Friday, February 23, 2007

Walt and Mearsheimer on the Israel Lobby

Much has been said in the past half year on the relationship between the US and Israel, some of it reasonable, rational and persuasive, and probably most not even worth mentioning. Interestingly enough, much of the recent controversy was started by two eminent scholars of international relations, John Mearsheimer and Stephen Walt. They published an essay in the London review of books last March where they attempted to explain the seeming unconditional US political, military and economic support for Israel. They came to the conclusion that it was due in large measure to the existence, prevalence and strength of what they loosely termed the “Israel Lobby.”

Here is the general thesis of their essay.
This situation has no equal in American political history. Why has the US been willing to set aside its own security and that of many of its allies in order to advance the interests of another state? One might assume that the bond between the two countries was based on shared strategic interests or compelling moral imperatives, but neither explanation can account for the remarkable level of material and diplomatic support that the US provides.

Instead, the thrust of US policy in the region derives almost entirely from domestic politics, and especially the activities of the ‘Israel Lobby’. Other special-interest groups have managed to skew foreign policy, but no lobby has managed to divert it as far from what the national interest would suggest, while simultaneously convincing Americans that US interests and those of the other country – in this case, Israel – are essentially identical.
After reading their essay and then seeing the public reaction to it in such places as Foreign Policy Magazine, I found the character assassinations leveled at them most astounding. In July/August issue of FP Magazine Aaron Friedberg called their work a “stunning display of ignorance,” that they were being “irresponsible” and “slanderous.” In other areas their arguments were perhaps even more misunderstood, straw men were erected and the typical charges of anti-Semitism were leveled against them personally. These attacks aside, I was most intrigued by a rhetorical question in the comments section of the following FP Mag. issue:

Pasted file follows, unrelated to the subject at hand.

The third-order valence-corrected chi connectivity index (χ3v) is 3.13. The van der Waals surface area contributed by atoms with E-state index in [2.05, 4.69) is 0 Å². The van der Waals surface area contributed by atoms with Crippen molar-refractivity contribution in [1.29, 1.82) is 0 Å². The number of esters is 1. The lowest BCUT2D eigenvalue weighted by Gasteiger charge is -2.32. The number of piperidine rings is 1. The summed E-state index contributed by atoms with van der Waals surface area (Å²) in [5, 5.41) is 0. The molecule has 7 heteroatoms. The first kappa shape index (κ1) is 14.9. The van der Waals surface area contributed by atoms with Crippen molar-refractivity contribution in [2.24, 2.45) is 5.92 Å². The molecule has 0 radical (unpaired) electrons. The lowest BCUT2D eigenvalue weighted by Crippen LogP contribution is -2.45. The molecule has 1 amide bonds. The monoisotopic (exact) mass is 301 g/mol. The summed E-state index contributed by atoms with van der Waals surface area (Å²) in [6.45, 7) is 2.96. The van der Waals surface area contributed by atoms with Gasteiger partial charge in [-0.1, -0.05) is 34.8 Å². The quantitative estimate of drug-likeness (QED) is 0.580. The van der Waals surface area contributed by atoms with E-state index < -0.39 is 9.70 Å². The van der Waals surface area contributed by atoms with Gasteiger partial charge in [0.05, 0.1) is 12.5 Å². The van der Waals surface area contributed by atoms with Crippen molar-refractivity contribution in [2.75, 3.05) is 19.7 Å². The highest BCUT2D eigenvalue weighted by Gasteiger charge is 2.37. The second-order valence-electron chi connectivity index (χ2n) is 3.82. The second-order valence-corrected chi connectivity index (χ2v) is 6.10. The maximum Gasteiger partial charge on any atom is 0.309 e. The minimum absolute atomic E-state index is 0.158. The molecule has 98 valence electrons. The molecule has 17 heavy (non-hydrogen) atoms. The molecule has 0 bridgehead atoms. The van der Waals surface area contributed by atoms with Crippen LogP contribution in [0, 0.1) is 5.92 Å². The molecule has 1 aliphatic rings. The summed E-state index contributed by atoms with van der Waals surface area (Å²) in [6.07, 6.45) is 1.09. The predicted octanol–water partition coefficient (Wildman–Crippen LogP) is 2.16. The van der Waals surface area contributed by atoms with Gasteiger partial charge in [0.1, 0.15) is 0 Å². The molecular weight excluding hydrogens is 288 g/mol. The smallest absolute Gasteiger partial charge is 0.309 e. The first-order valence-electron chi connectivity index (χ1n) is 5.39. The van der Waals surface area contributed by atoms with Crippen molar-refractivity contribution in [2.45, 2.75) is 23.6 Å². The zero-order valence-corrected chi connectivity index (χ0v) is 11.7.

After all, how could two realist thinkers suggest that US foreign policy has been influenced by a domestic lobby? Doesn’t realist international relations theory teach that a state makes decisions based exclusively on an assessment of the international balance of power? Don’t realist denigrate the “regime question,”… Surely, then, shouldn’t they be totally uninterested in the views of any domestic group?
This brings up an interesting question about theory. If states tend to operate under balance of power logic, then how could the US have subordinated its security interest to the Israel lobby? I think we can answer this question in a number of ways that maintain the relevance of realist theory. First, states “tend” to operate under such logic, they don’t always do so. Their rational interests can be subordinated to miscalculations, in this case precipitated by influential pressure groups. Second, when a state achieves such a level of unrivaled military, economic and technological supremacy as the US has, typical security concerns are greatly diminished, the likelihood of a great power war can be seen only as a distant prospect, and power can be exercised on the basis of other interests like humanitarianism. It almost seems as if the US has stepped outside the traditional anarchic realm of international relations while the rest remain trapped, and more importantly, subject to our erratic and unconstrained behavior. To modify Waltz, we are even freer “to do any fool thing we care to.” And indeed, in my opinion, we have. Its only a matter of time before we see some effective counter-balancing behavior against us.

As for Stephen Walt and John Mearsheimer, any debate about the future of US-Israel relations must include their work. In the words of Zbigniew Brzezinski, they “have rendered a public service by initiating a much-needed public debate.” I tend to agree with him.

Here is a video of Walt and Mearsheimer talking about the issue.

1 comment:

Jeb said...

Fascinating post. That is a really interesting question, by the way, about the role of domestic actors in foreign policy decision-making since, of course, realists don't give much credence to the fact that such actors might play a part in the shaping of policy. I wonder how Walt would respond...